What Is Body Dysmorphic Disorder? - Treatment, Symptoms, Causes & Definition

Instructor: Vidhi Desai
How many times have you thought about that one characteristic that you don't like about yourself? For those with body dysmorphic disorder (BDD), thinking about imperfections is a daily obsession. It can turn into the focus of each day, and if ignored, even their whole lives.

body image

What Is Body Dysmorphic Disorder?

Body dysmorphic disorder (BDD) is an obsession with one's own physical flaws, when in reality the imperfections are either minor or imagined. Some refer to BDD as 'imagined ugliness.' It is a mental illness that causes body image concerns. Those with BDD think that their flaws are the focus of their appearance, not just to themselves, but to everyone who sees them. They spend many hours daily obsessing over the imperfection or imperfections, depending on how many flawed areas they perceive they have.

Common Areas of Perceived Imperfection

People with BDD tend to focus on things like:

  • Nose shape
  • Skin/acne
  • Hair (type or thickness)
  • Breast size (women)
  • Penis size (men)
  • Muscle size (men)

Although this is not an all-encompassing list, research suggests that these are popular areas of focus for those with BDD.

Symptoms of BDD

There are plenty of possible symptoms for BDD. Here is a list:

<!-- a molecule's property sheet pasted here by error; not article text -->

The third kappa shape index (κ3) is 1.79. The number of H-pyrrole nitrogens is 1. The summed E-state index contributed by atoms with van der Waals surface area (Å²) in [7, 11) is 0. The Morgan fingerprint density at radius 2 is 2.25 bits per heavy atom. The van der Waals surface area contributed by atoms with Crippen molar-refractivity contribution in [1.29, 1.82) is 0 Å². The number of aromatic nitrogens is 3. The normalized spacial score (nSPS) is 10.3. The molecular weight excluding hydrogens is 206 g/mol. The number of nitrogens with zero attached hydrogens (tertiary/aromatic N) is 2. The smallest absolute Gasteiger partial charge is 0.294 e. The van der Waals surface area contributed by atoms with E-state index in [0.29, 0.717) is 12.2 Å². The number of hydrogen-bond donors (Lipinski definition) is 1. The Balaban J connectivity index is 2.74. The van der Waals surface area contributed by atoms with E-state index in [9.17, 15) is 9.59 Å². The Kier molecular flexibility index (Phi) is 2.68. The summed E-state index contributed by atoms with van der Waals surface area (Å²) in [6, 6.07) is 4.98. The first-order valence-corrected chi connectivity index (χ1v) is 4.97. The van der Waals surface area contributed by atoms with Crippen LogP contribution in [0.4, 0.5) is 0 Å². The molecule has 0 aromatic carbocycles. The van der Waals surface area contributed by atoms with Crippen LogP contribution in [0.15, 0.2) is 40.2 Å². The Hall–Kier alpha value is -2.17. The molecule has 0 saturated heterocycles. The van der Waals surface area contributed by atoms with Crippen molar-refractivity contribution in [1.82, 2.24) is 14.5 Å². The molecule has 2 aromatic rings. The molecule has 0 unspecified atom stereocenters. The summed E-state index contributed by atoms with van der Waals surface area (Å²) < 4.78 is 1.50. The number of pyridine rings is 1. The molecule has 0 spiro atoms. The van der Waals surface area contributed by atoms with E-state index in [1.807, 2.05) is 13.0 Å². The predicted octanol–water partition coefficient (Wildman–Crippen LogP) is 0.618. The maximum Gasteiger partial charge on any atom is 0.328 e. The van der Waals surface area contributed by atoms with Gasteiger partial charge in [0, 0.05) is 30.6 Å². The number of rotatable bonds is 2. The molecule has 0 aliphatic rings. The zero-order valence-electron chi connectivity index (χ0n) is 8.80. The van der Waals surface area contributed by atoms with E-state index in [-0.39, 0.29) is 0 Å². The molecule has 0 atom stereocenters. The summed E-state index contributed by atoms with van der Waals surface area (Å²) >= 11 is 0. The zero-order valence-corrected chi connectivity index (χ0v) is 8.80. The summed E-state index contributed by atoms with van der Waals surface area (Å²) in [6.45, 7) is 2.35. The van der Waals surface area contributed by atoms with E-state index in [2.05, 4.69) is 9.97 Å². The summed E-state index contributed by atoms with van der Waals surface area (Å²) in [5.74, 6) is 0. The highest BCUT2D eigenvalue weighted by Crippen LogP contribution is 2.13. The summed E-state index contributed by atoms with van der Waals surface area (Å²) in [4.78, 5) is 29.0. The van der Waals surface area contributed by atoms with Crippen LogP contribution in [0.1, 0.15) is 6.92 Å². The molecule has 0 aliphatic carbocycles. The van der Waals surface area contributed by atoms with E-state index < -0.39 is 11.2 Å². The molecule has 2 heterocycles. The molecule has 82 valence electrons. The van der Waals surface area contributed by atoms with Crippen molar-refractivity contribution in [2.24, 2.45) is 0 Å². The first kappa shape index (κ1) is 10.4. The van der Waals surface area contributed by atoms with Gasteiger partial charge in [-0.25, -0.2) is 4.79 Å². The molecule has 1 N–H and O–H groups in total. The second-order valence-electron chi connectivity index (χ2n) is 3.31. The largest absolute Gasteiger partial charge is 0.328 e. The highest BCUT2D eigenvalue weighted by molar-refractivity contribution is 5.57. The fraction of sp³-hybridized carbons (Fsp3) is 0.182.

1. Trying to blend in by modifying clothing and make-up: they try to make themselves look as 'normal' as possible, so make-up and clothing may cover the perceived imperfections
  2. Comparing their body to others' bodies: they are harder on themselves than they are on others; an example of this may be looking at a model in a magazine and comparing the model's perfections to their own 'imperfections'
  3. Checking mirrors repeatedly or avoiding mirrors and photo opportunities completely
  4. Skin-picking
  5. Excessive grooming, such as shaving, hair-plucking, and hair-combing
  6. Excessive exercising
  7. Needing constant compliments about physical appearance
  8. Avoiding public places and social situations: some who suffer from BDD don't leave the house, which can be destructive to work and social life
  9. Delusions about their imperfections: delusions related to perceived flaws refer to believing something negative about one's body even if it's imagined and loved ones try to make a case supporting the truth (for example, if Donna believes that she is fat when she is 15 pounds underweight, she is delusional about her weight; even when doctors and family members suggest that she try to gain a few pounds, she refuses to stop her excessive exercising)
  10. Suicidal thoughts


Luckily, there are a number of treatments for someone with a disorder like BDD.

  1. Counseling or support groups: having a mental health professional or a group of people experiencing similar issues can help the patient cope with the disorder
  2. Cognitive Behavioral Therapy (CBT): CBT is a way to help the patient understand thoughts and feelings and how they influence behaviors; it teaches healthy behaviors instead of destructive behaviors, like skin-picking or avoiding food
  3. Medication: antidepressants and antianxiety medicines may help people with BDD due to the similarities that BDD has with other anxiety disorders, while avoiding drugs and nonprescription drugs can help decrease negative interactions with prescribed drugs
  4. Hospitalization: in extreme cases, when patients are unable to care for themselves or are at risk of self-harm, hospitalization may be required


Although there is no sure cause of BDD, the following factors should be taken into consideration:

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